Copy on write

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Hi list!

function foo() {
  $filecontents = file_get_contents('very_large_file');
  $data = unserialize(substr($filecontents,10));
  return $data;

Will PHP just adjust the pointer to the first character of
$filecontents or will it copy the contents around in RAM?


Re: Copy on write

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Are you sure you're doing what you think you're doing?  The
serialization format is very particular, and if not correct, will
raise a notice and not give you the data back.

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There are no pointers in PHP.  Why do you need to know how memory is
allocated?  What is it you're actually trying to accomplish?

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int i;main()"];read('-'-'-',i+++"hell\
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Re: Copy on write

Curtis Dyer wrote:

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Of cpourse there are pointers: They are just hidden from view.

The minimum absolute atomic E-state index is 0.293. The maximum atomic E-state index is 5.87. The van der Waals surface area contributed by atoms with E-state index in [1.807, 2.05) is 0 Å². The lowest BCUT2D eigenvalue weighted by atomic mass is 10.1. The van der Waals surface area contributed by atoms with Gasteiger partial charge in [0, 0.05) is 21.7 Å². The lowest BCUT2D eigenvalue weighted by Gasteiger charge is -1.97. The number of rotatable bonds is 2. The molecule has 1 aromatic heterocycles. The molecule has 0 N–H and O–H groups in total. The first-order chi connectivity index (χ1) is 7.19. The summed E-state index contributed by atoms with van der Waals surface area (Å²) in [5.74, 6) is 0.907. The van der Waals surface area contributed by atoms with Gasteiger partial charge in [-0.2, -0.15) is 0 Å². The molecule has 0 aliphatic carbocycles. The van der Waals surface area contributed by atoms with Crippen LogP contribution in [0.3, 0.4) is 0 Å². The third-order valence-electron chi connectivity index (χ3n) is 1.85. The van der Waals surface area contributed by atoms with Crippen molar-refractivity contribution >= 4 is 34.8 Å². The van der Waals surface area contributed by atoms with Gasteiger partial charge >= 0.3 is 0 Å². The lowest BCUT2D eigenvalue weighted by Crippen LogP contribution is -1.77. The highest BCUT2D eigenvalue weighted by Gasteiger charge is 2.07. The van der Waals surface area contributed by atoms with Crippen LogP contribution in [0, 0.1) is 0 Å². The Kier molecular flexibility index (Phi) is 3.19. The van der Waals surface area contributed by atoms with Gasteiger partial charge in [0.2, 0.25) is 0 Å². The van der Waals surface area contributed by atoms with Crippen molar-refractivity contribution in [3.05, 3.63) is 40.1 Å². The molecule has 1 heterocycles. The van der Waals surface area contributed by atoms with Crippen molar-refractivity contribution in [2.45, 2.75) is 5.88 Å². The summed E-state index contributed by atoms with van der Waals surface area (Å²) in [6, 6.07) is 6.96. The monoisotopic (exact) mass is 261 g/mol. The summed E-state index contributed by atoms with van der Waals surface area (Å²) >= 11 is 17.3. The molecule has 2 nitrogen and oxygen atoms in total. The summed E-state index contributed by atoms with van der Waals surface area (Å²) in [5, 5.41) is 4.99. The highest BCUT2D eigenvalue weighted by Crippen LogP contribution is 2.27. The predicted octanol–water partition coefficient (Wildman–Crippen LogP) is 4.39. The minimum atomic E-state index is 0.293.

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Re: Copy on write

André Hänsel escribió:
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You can use memory_get_usage() to test it yourself. You'll see that
filling a variable with a very large string results in a very large RAM

If you want to read the first characters of a very large file you'd
better use the regular fopen() and fread() functions.

-- - Álvaro G. Vicario - Burgos, Spain
-- Mi sitio sobre programación web:
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Re: Copy on write

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the substr($filecontents,10) function will create a new string.

As Curtis points out, tampering with the internal structure of
serialized data can be dangerous - so that's another reason for only
keeping the serialized stuff in the file - any metas data should be
moved elsewhere.

Also - I'd be wary of storing large amounts of data in serialized form
- previuosly I'd worked on an application which used a v. large and
complex tree structure which was originally stored in an array - the
app only needed to locate one or two leaf nodes - it was surpising how
quickly it became more efficient to build the tree backwards from the
required leaf using multiple database queries to establish the parent



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